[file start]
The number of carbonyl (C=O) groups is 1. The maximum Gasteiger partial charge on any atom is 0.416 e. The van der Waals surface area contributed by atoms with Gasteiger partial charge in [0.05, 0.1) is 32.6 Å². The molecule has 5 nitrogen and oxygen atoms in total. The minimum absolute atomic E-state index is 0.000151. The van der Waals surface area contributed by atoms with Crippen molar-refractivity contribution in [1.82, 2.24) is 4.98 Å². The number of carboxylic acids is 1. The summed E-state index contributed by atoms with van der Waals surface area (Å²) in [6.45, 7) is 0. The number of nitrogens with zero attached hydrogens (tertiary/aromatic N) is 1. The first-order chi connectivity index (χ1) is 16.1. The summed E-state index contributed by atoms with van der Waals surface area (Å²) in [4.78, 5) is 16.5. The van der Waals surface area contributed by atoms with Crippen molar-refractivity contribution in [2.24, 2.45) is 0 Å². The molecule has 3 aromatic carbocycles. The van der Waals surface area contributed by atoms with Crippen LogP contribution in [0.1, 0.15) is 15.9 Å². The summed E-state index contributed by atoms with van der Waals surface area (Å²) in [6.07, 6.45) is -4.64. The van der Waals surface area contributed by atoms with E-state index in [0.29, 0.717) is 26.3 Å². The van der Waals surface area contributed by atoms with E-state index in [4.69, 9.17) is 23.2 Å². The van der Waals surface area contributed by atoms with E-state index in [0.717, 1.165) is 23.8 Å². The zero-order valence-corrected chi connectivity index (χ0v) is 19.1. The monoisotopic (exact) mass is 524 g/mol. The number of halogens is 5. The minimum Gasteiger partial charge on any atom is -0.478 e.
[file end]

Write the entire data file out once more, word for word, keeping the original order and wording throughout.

The number of carbonyl (C=O) groups is 1. The maximum Gasteiger partial charge on any atom is 0.416 e. The van der Waals surface area contributed by atoms with Gasteiger partial charge in [0.05, 0.1) is 32.6 Å². The molecule has 5 nitrogen and oxygen atoms in total. The minimum absolute atomic E-state index is 0.000151. The van der Waals surface area contributed by atoms with Crippen molar-refractivity contribution in [1.82, 2.24) is 4.98 Å². The number of carboxylic acids is 1. The summed E-state index contributed by atoms with van der Waals surface area (Å²) in [6.45, 7) is 0. The number of nitrogens with zero attached hydrogens (tertiary/aromatic N) is 1. The first-order chi connectivity index (χ1) is 16.1. The summed E-state index contributed by atoms with van der Waals surface area (Å²) in [4.78, 5) is 16.5. The van der Waals surface area contributed by atoms with Crippen molar-refractivity contribution in [2.24, 2.45) is 0 Å². The molecule has 3 aromatic carbocycles. The van der Waals surface area contributed by atoms with Crippen LogP contribution in [0.1, 0.15) is 15.9 Å². The summed E-state index contributed by atoms with van der Waals surface area (Å²) in [6.07, 6.45) is -4.64. The van der Waals surface area contributed by atoms with E-state index in [0.29, 0.717) is 26.3 Å². The van der Waals surface area contributed by atoms with E-state index in [4.69, 9.17) is 23.2 Å². The van der Waals surface area contributed by atoms with E-state index in [0.717, 1.165) is 23.8 Å². The zero-order valence-corrected chi connectivity index (χ0v) is 19.1. The monoisotopic (exact) mass is 524 g/mol. The number of halogens is 5. The minimum Gasteiger partial charge on any atom is -0.478 e.